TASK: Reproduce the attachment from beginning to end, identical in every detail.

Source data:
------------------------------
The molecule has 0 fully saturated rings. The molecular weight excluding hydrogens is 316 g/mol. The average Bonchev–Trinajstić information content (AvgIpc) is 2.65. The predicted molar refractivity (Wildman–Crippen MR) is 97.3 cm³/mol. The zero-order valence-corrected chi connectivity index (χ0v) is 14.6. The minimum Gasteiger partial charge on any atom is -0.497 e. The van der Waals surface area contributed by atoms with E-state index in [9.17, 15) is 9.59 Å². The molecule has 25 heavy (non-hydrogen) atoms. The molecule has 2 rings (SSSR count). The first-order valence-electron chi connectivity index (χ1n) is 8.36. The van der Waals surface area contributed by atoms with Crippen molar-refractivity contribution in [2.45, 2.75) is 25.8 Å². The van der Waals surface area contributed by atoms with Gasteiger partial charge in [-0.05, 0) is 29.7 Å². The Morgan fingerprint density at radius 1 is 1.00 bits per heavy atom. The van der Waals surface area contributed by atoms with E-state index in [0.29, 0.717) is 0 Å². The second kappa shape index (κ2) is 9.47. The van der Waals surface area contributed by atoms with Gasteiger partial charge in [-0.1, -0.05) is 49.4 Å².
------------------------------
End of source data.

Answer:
The molecule has 0 fully saturated rings. The molecular weight excluding hydrogens is 316 g/mol. The average Bonchev–Trinajstić information content (AvgIpc) is 2.65. The predicted molar refractivity (Wildman–Crippen MR) is 97.3 cm³/mol. The zero-order valence-corrected chi connectivity index (χ0v) is 14.6. The minimum Gasteiger partial charge on any atom is -0.497 e. The van der Waals surface area contributed by atoms with E-state index in [9.17, 15) is 9.59 Å². The molecule has 25 heavy (non-hydrogen) atoms. The molecule has 2 rings (SSSR count). The first-order valence-electron chi connectivity index (χ1n) is 8.36. The van der Waals surface area contributed by atoms with Crippen molar-refractivity contribution in [2.45, 2.75) is 25.8 Å². The van der Waals surface area contributed by atoms with Gasteiger partial charge in [-0.05, 0) is 29.7 Å². The Morgan fingerprint density at radius 1 is 1.00 bits per heavy atom. The van der Waals surface area contributed by atoms with E-state index in [0.29, 0.717) is 0 Å². The second kappa shape index (κ2) is 9.47. The van der Waals surface area contributed by atoms with Gasteiger partial charge in [-0.1, -0.05) is 49.4 Å².